BERNICE JOHNSON REAGON: It’s a spiritual. I learned the spiritual at the same time I learned the story about Harriet Tubman. And I was actually told that it was a Harriet Tubman song. When I interviewed older Black people and asked them to talk about “Wade in the Water,” I remember my teacher, my elementary school teacher, saying, “A lot of times when you sing 'Wade in the Water,' people might think you’re talking about a pond or a river.” And she said, “But that’s not what 'Wade in the Water' means. 'Wade in the Water' means go ahead. ’God’s gonna trouble the water’ means you are going to be challenged. It is not going to be easy. There is going to be trouble. That is not a reason to go back. Go ahead. If you want to be different, you have to go through trouble.” And sometimes it’s an important lesson because there’s also something in our culture that says, “Stay out of trouble. Don’t get into trouble.” And in this case, this song says, “If you want transformation, you better not avoid difficulty and obstacles. Trouble is good for changing your life.”

THE FISK JUBILEE SINGERS: Some say I’ve never been redeemed
God’s gonna trouble the water
Just follow me down to Jordan stream
God’s gonna trouble the water
I’ll tell you how my Lord has set myself free
God’s gonna trouble the water
And when I get to heaven, how happy I’ll be
God’s gonna trouble the water

Wade in the water
Wade in the water, children
Wade in the water

AMY GOODMAN: The whole movement against affirmative action, I see very much as a movement that says, “Slavery is over in this country. Face it. It’s gone. It’s centuries away.” But there’s a whole other movement in this country that’s about reparations. What do you think about that? And do you think that African Americans will ever see actual reparations, as some Jews have from the Holocaust, as Japanese Americans have, despite the fact that it wasn’t enough, from being interred during World War II?

BERNICE JOHNSON REAGON: I’m not sure if I can actually respond to that, because I can’t — I don’t do a lot of prophecy stuff. I do think that there is a need to understand that we are a culture created by a slave culture and that we still operate out of lessons learned and taught during a time when that system was intact. And so, many of the things that we learn, we learn there, the kind of women we learn how to be, the kind of men we learn how to be. If you can think of the batterers, the leading men of society beating people all the time and integrating it into their lives and into their personality across a 300-year period, you can’t tell me that’s not related to the violence we have to deal with. If you can — if I can tell you about the child abuse that a young child experiences who’s Black on a slave plantation, the battering that Black people experience, where you are whipped for anything, the sexual violence and sexual harassment, we’re talking about 300 years, formative culture in this country.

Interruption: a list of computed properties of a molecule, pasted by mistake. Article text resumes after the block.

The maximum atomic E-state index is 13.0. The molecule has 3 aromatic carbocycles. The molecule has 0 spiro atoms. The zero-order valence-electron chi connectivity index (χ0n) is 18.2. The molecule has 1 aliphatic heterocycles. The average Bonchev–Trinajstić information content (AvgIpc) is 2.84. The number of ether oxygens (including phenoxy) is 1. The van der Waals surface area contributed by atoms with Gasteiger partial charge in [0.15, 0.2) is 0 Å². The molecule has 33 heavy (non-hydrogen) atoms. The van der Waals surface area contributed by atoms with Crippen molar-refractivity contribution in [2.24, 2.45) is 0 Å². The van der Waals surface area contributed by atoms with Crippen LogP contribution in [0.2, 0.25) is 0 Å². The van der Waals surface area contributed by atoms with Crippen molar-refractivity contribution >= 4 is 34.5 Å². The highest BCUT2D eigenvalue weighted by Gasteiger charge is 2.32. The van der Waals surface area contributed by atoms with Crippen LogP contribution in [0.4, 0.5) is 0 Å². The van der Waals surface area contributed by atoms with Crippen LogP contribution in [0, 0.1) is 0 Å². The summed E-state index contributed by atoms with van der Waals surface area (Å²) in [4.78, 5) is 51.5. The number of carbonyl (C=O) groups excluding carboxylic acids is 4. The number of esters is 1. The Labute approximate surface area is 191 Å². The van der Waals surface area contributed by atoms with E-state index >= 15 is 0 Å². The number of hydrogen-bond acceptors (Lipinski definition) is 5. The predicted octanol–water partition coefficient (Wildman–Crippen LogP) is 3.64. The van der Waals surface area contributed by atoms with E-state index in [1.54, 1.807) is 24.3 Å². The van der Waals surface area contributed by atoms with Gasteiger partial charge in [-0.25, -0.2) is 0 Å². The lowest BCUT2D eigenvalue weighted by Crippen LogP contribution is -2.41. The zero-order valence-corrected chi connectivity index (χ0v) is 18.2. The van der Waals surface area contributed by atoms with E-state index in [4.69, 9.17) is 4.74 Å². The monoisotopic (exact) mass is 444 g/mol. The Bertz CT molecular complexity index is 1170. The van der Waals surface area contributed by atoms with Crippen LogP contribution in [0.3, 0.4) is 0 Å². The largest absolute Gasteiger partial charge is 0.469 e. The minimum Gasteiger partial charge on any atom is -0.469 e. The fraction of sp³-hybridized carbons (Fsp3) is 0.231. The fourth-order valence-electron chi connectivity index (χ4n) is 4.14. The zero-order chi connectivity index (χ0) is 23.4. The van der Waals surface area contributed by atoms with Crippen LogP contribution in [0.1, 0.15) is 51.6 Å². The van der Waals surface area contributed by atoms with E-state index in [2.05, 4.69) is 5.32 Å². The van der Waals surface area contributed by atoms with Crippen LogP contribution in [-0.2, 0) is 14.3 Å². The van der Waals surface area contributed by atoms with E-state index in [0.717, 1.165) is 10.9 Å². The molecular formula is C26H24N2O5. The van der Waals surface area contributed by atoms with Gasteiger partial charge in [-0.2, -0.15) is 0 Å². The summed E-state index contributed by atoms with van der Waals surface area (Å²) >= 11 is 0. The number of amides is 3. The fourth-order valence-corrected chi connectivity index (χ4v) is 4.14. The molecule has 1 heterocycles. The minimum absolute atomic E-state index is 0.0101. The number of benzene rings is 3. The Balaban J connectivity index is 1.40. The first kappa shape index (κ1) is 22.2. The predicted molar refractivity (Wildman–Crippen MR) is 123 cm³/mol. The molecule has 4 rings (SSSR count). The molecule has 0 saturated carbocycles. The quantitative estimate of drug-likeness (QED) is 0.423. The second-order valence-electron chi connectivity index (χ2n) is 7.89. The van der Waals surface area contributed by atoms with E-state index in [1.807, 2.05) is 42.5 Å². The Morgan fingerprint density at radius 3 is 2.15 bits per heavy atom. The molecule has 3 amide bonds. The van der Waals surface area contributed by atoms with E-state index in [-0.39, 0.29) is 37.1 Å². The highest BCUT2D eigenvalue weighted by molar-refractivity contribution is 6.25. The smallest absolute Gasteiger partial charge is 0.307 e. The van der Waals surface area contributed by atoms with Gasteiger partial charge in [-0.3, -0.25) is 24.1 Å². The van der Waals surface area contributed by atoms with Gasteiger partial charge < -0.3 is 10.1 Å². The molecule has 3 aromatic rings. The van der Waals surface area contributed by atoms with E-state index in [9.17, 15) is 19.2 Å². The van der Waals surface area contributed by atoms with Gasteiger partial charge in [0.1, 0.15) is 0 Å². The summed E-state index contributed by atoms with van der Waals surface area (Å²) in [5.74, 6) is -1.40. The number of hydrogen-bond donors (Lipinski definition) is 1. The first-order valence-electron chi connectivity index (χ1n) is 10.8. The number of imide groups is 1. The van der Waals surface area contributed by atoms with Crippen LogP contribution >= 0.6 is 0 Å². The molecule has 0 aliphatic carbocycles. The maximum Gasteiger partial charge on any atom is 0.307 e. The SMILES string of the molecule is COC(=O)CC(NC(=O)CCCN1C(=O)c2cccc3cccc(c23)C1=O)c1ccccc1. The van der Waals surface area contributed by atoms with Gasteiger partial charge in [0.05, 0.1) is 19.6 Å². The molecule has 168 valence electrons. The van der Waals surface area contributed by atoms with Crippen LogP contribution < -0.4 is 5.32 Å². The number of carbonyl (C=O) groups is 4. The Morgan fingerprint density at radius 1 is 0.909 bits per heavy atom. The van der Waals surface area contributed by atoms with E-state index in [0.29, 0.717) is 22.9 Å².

I think we are just beginning to be able to even study slavery. So, people who are suggesting that it’s over are actually a little nervous because there are actually courses on American slavery on the college level now. There are actual people who are saying we have gotten — we should have gotten mature enough as a culture to actually become fluent in this part of our history. And for the first time, we might be able to intelligently talk about what shape it has on what we do today.

So, my response to people who say it’s over is that they are being very naive and immature, and that they are suggesting something that’s pretty dangerous for the society. We are at a point where we can actually start to talk about being a society of many peoples and many cultures. And people are saying, “That should not continue. We’ve had enough of that.” Well, how can you have enough if you’ve just gotten to the point where you can discuss it? And that’s like getting to a point where you actually don’t have to lie about what kind of country it is, that there’s a maturity that’s implied in being able to enter discussions and studies about your history, that we need to see more of, especially in terms of our leaders, who seem very afraid to enter a period where we actually talk about these things.

AMY GOODMAN: You’ve been on the staff of the Smithsonian, and you continue to work with this institution of many museums.

BERNICE JOHNSON REAGON: Yes.

AMY GOODMAN: Is there a possibility that there will be a slave museum or a museum of African American history?

BERNICE JOHNSON REAGON: There is — there have been an initiative to organize a museum, as one of the Smithsonian museums, dedicated to African American culture and history. And that effort is in a holding pattern. There has to be political change, I think, before we’ll see the initiative come forth again. In the meantime, the Smithsonian has taken the offices that were formed to begin to look at that possibility and assign that office a work of actually putting together exhibitions, putting together conferences, so that the work of documenting and sharing African American culture continues, even though this particular issue seems very much tabled at the time.